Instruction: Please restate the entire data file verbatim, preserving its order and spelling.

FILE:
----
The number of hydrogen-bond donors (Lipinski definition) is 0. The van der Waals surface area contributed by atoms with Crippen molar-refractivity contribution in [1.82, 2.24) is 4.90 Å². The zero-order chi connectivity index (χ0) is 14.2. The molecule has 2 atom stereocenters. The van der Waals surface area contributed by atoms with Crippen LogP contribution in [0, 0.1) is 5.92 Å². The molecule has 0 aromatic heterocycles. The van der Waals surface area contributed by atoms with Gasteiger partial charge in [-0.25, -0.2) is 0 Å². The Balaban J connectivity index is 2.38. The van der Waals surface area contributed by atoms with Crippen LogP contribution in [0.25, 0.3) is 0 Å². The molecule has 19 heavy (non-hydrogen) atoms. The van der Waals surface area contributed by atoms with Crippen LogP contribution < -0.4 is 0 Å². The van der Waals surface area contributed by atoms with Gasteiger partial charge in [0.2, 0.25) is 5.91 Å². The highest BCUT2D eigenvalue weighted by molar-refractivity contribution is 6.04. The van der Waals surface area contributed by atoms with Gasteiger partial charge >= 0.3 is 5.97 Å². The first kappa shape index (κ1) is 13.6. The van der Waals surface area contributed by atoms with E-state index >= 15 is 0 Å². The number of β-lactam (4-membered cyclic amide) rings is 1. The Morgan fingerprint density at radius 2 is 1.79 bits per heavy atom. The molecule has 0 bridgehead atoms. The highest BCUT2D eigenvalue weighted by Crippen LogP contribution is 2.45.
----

The number of hydrogen-bond donors (Lipinski definition) is 0. The van der Waals surface area contributed by atoms with Crippen molar-refractivity contribution in [1.82, 2.24) is 4.90 Å². The zero-order chi connectivity index (χ0) is 14.2. The molecule has 2 atom stereocenters. The van der Waals surface area contributed by atoms with Crippen LogP contribution in [0, 0.1) is 5.92 Å². The molecule has 0 aromatic heterocycles. The van der Waals surface area contributed by atoms with Gasteiger partial charge in [-0.25, -0.2) is 0 Å². The Balaban J connectivity index is 2.38. The van der Waals surface area contributed by atoms with Crippen LogP contribution in [0.25, 0.3) is 0 Å². The molecule has 19 heavy (non-hydrogen) atoms. The van der Waals surface area contributed by atoms with Crippen LogP contribution < -0.4 is 0 Å². The van der Waals surface area contributed by atoms with Gasteiger partial charge in [0.2, 0.25) is 5.91 Å². The highest BCUT2D eigenvalue weighted by molar-refractivity contribution is 6.04. The van der Waals surface area contributed by atoms with Gasteiger partial charge >= 0.3 is 5.97 Å². The first kappa shape index (κ1) is 13.6. The van der Waals surface area contributed by atoms with E-state index >= 15 is 0 Å². The number of β-lactam (4-membered cyclic amide) rings is 1. The Morgan fingerprint density at radius 2 is 1.79 bits per heavy atom. The molecule has 0 bridgehead atoms. The highest BCUT2D eigenvalue weighted by Crippen LogP contribution is 2.45.